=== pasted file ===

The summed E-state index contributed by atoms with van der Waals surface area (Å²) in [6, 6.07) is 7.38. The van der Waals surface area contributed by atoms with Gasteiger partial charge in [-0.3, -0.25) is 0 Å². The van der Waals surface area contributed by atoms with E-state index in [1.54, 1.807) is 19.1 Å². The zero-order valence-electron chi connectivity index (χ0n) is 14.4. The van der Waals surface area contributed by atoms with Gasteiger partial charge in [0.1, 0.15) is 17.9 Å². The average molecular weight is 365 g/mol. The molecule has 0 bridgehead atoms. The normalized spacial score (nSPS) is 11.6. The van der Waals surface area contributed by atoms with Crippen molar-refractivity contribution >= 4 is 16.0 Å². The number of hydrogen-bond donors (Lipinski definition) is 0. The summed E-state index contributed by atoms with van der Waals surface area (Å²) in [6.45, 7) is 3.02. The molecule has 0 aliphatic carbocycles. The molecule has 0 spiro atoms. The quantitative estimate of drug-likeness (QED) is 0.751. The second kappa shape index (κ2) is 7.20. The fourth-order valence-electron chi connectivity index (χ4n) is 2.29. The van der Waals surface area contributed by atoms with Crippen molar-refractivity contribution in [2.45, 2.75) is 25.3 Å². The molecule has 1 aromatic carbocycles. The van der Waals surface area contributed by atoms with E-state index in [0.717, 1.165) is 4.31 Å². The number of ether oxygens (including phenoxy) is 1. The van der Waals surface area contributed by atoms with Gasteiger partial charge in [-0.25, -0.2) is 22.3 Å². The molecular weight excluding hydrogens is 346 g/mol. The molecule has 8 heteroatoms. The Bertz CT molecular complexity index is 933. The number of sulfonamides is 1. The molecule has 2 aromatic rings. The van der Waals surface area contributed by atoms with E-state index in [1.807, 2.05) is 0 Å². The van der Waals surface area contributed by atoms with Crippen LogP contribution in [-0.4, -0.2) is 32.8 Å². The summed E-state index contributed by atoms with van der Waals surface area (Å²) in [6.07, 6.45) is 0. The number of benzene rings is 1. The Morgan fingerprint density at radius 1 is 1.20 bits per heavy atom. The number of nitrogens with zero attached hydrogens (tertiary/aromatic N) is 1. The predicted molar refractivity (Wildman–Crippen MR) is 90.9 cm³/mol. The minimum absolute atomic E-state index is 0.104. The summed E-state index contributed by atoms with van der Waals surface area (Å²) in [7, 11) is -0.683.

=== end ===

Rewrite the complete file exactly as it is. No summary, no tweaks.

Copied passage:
The summed E-state index contributed by atoms with van der Waals surface area (Å²) in [6, 6.07) is 7.38. The van der Waals surface area contributed by atoms with Gasteiger partial charge in [-0.3, -0.25) is 0 Å². The van der Waals surface area contributed by atoms with E-state index in [1.54, 1.807) is 19.1 Å². The zero-order valence-electron chi connectivity index (χ0n) is 14.4. The van der Waals surface area contributed by atoms with Gasteiger partial charge in [0.1, 0.15) is 17.9 Å². The average molecular weight is 365 g/mol. The molecule has 0 bridgehead atoms. The normalized spacial score (nSPS) is 11.6. The van der Waals surface area contributed by atoms with Crippen molar-refractivity contribution >= 4 is 16.0 Å². The number of hydrogen-bond donors (Lipinski definition) is 0. The summed E-state index contributed by atoms with van der Waals surface area (Å²) in [6.45, 7) is 3.02. The molecule has 0 aliphatic carbocycles. The molecule has 0 spiro atoms. The quantitative estimate of drug-likeness (QED) is 0.751. The second kappa shape index (κ2) is 7.20. The fourth-order valence-electron chi connectivity index (χ4n) is 2.29. The van der Waals surface area contributed by atoms with Crippen molar-refractivity contribution in [2.45, 2.75) is 25.3 Å². The molecule has 1 aromatic carbocycles. The van der Waals surface area contributed by atoms with E-state index in [0.717, 1.165) is 4.31 Å². The number of ether oxygens (including phenoxy) is 1. The van der Waals surface area contributed by atoms with Gasteiger partial charge in [-0.25, -0.2) is 22.3 Å². The molecular weight excluding hydrogens is 346 g/mol. The molecule has 8 heteroatoms. The Bertz CT molecular complexity index is 933. The number of sulfonamides is 1. The molecule has 2 aromatic rings. The van der Waals surface area contributed by atoms with E-state index in [1.807, 2.05) is 0 Å². The van der Waals surface area contributed by atoms with Crippen LogP contribution in [-0.4, -0.2) is 32.8 Å². The summed E-state index contributed by atoms with van der Waals surface area (Å²) in [6.07, 6.45) is 0. The number of benzene rings is 1. The Morgan fingerprint density at radius 1 is 1.20 bits per heavy atom. The number of nitrogens with zero attached hydrogens (tertiary/aromatic N) is 1. The predicted molar refractivity (Wildman–Crippen MR) is 90.9 cm³/mol. The minimum absolute atomic E-state index is 0.104. The summed E-state index contributed by atoms with van der Waals surface area (Å²) in [7, 11) is -0.683.